Throughout the last decade, including the three years of chaos between the ousters of President Saleh and President Hadi in Yemen, the U.S. has engaged in one of its most robust counterterrorism campaigns. This approach, known as the “Yemen model,” consists of two main tenants: training and arming internal security forces and bombing from drones.

The model, despite the administration’s insistence, is a proven failure. It failed in Iraq. It failed in South Sudan. It failed in Mali. It failed in Nigeria. Now it’s failing in Yemen. This should come as no surprise; countries with the weakest state institutions and militaries, often prone to human rights abuses, are given weapons and training and told to attack an amorphous, subjective threat called terrorism. Yet President Obama, with Congressional consent, continues to expand security assistance programs that, in effect, allow him to fight proxy wars without committing ground troops – the emerging political and tactical redline.

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One of the primary tools the U.S. used to prop up Yemen’s security forces is Section 1206 of the National Defense Authorization Act, a large and growing program. This recently codified authority provided Yemen with nearly $400 million from 2006-2014, in addition to millions of other security assistance dollars, mainly in an attempt to combat al-Qaeda in the Arabian Peninsula (AQAM). To help support these train-and-arm missions, the CIA has launched 121 drone strikes since 2009 that have killed an estimated 950 people, including at least 80 civilians.

Other countries across the Middle East and Africa are receiving ever-increasing security assistance dollars that typically stay out of the headlines, but add fuel to tinderboxes and sow the seeds of violence. Short-term “successes” may appear such as the killing of a high-level violent extremist, but underlying political and economic issues that drive the conflict remain; it attacks some symptoms while leaving the disease to fester and grow stronger.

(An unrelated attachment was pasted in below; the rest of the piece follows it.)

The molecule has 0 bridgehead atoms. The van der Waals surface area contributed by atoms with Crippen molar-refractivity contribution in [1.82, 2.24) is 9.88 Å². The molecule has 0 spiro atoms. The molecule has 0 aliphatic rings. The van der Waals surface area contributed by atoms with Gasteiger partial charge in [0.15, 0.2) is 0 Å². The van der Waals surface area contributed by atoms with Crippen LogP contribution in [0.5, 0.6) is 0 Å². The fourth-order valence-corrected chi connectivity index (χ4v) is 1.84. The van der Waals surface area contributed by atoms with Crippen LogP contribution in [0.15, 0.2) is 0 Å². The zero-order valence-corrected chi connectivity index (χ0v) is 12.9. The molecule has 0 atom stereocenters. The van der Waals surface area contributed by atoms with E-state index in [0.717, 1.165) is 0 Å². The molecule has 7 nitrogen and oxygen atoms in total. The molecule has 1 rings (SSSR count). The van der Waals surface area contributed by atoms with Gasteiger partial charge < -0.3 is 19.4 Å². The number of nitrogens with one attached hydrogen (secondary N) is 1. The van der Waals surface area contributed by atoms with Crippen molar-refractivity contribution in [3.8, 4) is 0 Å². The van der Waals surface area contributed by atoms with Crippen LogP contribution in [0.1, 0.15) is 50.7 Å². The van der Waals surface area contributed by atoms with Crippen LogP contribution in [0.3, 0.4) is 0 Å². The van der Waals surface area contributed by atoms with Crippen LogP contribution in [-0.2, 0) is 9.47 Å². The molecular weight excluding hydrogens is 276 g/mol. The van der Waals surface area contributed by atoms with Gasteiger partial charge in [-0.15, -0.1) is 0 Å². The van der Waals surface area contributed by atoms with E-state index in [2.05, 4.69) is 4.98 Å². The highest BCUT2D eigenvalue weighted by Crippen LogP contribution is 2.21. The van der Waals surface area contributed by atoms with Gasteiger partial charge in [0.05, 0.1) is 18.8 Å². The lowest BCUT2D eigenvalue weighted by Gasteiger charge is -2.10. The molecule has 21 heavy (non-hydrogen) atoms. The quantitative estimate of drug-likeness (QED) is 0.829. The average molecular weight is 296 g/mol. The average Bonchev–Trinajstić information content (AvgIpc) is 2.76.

The euphemisms in the Yemen model abound: soldiers are sometimes deemed “advisors,” arming militaries and police forces is called “security cooperation,” drone strikes are named “signature strikes,” and combat training is phrased as “building partner capacity.” But it is clear that the Yemen model is the new way the U.S. fights wars in the aftermath of the Iraq and Afghanistan disasters and it is just as horrific as the old. It’s a model that limits the deployment of U.S. troops, therefore saving political face, and exports tax dollars and weapons to do the bidding on the country’s behalf.

No longer can the progressive foreign policy community be content with staving off airstrike campaigns and ground invasions. The Yemen model is just as much of an affront to long-term U.S. national security and the wellbeing of the civilians that live in the places into which it is pouring military aid. Instead the U.S. should dramatically scale back its military aid to fragile states and halt all drone strikes and instead invest in evidence-based political tools that historically bring about the end of terrorist groups and financially support partners on-the-ground that are implementing effective, non-violent CVE programs.

Langberg is the program assistant for Peacebuilding at the Friends Committee on National Legislation.